But the subject of my post is whether it is legal for Americans to use torture outside the US, and whether this practice could lead to American citizens being tortured by our own government here at home. Repeating news stories about violent crimes committed by immigrants is not responsive to this question.

    Roger Algase
    Attorney at Law
  3. Unregistered222's Avatar
    Wow Roger. I'm speechless. [Defamatory content deleted. Roger Algase, Attorney at Law] yet you concoct some stories of Trump to plan US citizens torture, which never happened. You need to adjust your moral compass with all due respect.

    Anyways, FBI just grabbed another fake mozlem "refugee" who planned to blow up federal buildings in Arizona. Looks like quite a year for Trump

    PHOENIX — The FBI and the Arizona Attorney General's Office have arrested an 18-year-old man they say conspired to carry out acts of terrorism against government buildings in Maricopa and Pima counties

    Mahin Khan was arrested in Tucson after an investigation by the FBI's Joint Terrorism Task Force, according to the FBI. He was booked into Maricopa County jail on suspicion of conspiring to commit terrorism.

    http://www.msn.com/en-us/news/other/fbi-man-arrested-in-conspiracy-to-commit-terrorism-in-arizona/ar-AAhW2X0?li=BBnb7Kz&ocid=iehp
    Updated 07-03-2016 at 09:25 AM by ImmigrationLawBlogs
  4. Unregistered222's Avatar
    Morning, Roger, care to provide a proof of those "statistics" you allegedly "have seen"?

    Quote Originally Posted by ImmigrationLawBlogs
    America has laws in place to punish heinous violent crimes by immigrants, such as the one described above. While this is beside the point, the statistics I have seen show lower crime rates among immigrants in general than among US citizens, but this dies not excuse even one such horrible crime, whether committed by an immigrant or a US citizen.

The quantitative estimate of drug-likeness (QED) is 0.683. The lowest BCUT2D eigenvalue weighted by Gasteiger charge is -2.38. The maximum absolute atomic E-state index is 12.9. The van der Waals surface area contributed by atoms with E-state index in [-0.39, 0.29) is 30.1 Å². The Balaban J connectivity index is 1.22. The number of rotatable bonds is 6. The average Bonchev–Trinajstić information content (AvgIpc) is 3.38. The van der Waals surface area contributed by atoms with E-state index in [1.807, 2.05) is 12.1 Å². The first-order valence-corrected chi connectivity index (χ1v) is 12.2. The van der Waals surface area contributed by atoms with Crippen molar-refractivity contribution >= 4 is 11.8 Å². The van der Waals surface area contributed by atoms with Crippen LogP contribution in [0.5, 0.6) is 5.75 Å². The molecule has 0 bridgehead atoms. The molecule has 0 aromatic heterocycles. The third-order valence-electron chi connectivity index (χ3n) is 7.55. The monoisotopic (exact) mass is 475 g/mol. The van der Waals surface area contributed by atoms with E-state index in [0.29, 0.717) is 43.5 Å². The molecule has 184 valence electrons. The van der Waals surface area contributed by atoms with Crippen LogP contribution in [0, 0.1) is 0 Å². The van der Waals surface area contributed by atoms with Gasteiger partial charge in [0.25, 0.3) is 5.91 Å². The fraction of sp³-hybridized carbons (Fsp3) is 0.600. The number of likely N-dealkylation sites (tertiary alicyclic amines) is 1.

But the subject of my post is whether it is legal for Americans to use torture outside the US, and whether this practice could lead to American citizens being tortured by our own government here at home. Repeating news stories about violent crimes committed by immigrants is not responsive to this question.

    Roger Algase
    Attorney at Law
  5. ImmigrationLawBlogs's Avatar
    There are a number of studies showing lower crime rates among immigrants than native-born US citizens. A June 2010 one published by a respected right wing organization, the Cato Institute, is called Immigrants and Crime: Perception vs. Reality (Stuart Anderson).

    Anyone with access to a) Google, and b) an open mind, can easily find other such studies online.

    For a report showing that Iraqi and Syrian refugees in Germany have an exceptionally low violent crime rate, compared not only to Germans but even to refugees from other parts of Europe, see

    http://thelocal.de/20151113/police-r...s-than-germans

    Roger Algase
    Attorney at Law
    Updated 07-04-2016 at 05:07 AM by ImmigrationLawBlogs
  6. Lynn A. Bloxham's Avatar
    agree with your remarks and am highly disturbed by a number of Trump's remarks.This ISSUE OF TORTURE is the most frightening to contemplate.

    However, I must Nit pic: Cato is NOT "right wing" it is a libertarian Public Policy group. Granted this time the Libertarian Political Party has two former, two term, Republican Governors, but they are far, far from right wing. Cato, Independent Institute, Future of Freedom Foundation and Foundation for Economic Education are just four of the educational and research groups who are libertarian and certainly do not share Trump's opinions. I would urge those who see the immense problems with the current Immigration system to explore these four groups for well thought out policy work. I N
  7. ImmigrationLawBlogs's Avatar
    In response to Lynn A. Bloxham, I should have said that the Cato Institute is a Libertarian organization rather than a "right wing" one. My understanding is that this group believes in relatively open immigration policies. However, my point was that is not a left-wing, pro-immigrant advocacy group.

    Roger Algase
    Attorney at Law